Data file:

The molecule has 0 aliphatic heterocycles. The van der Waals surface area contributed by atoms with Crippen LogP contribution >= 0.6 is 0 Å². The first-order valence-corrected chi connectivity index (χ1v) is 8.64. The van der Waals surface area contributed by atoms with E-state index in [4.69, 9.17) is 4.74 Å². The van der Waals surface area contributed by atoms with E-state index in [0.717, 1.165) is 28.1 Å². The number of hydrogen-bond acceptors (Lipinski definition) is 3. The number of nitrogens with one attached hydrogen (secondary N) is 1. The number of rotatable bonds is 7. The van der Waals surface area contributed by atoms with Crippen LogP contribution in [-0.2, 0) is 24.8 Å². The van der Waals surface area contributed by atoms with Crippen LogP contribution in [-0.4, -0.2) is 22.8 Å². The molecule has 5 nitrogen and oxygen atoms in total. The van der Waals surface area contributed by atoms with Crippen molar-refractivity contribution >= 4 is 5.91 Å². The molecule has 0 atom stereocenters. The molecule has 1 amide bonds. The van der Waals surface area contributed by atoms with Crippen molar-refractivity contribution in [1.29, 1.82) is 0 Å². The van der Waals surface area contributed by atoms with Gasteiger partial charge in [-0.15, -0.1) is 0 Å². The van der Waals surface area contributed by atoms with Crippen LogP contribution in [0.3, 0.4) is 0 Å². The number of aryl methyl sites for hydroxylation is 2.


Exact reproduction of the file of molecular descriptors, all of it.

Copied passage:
The molecule has 0 aliphatic heterocycles. The van der Waals surface area contributed by atoms with Crippen LogP contribution >= 0.6 is 0 Å². The first-order valence-corrected chi connectivity index (χ1v) is 8.64. The van der Waals surface area contributed by atoms with E-state index in [4.69, 9.17) is 4.74 Å². The van der Waals surface area contributed by atoms with E-state index in [0.717, 1.165) is 28.1 Å². The number of hydrogen-bond acceptors (Lipinski definition) is 3. The number of nitrogens with one attached hydrogen (secondary N) is 1. The number of rotatable bonds is 7. The van der Waals surface area contributed by atoms with Crippen LogP contribution in [-0.2, 0) is 24.8 Å². The van der Waals surface area contributed by atoms with Crippen LogP contribution in [-0.4, -0.2) is 22.8 Å². The molecule has 5 nitrogen and oxygen atoms in total. The van der Waals surface area contributed by atoms with Crippen molar-refractivity contribution >= 4 is 5.91 Å². The molecule has 0 atom stereocenters. The molecule has 1 amide bonds. The van der Waals surface area contributed by atoms with Crippen molar-refractivity contribution in [1.29, 1.82) is 0 Å². The van der Waals surface area contributed by atoms with Gasteiger partial charge in [-0.15, -0.1) is 0 Å². The van der Waals surface area contributed by atoms with Crippen LogP contribution in [0.3, 0.4) is 0 Å². The number of aryl methyl sites for hydroxylation is 2.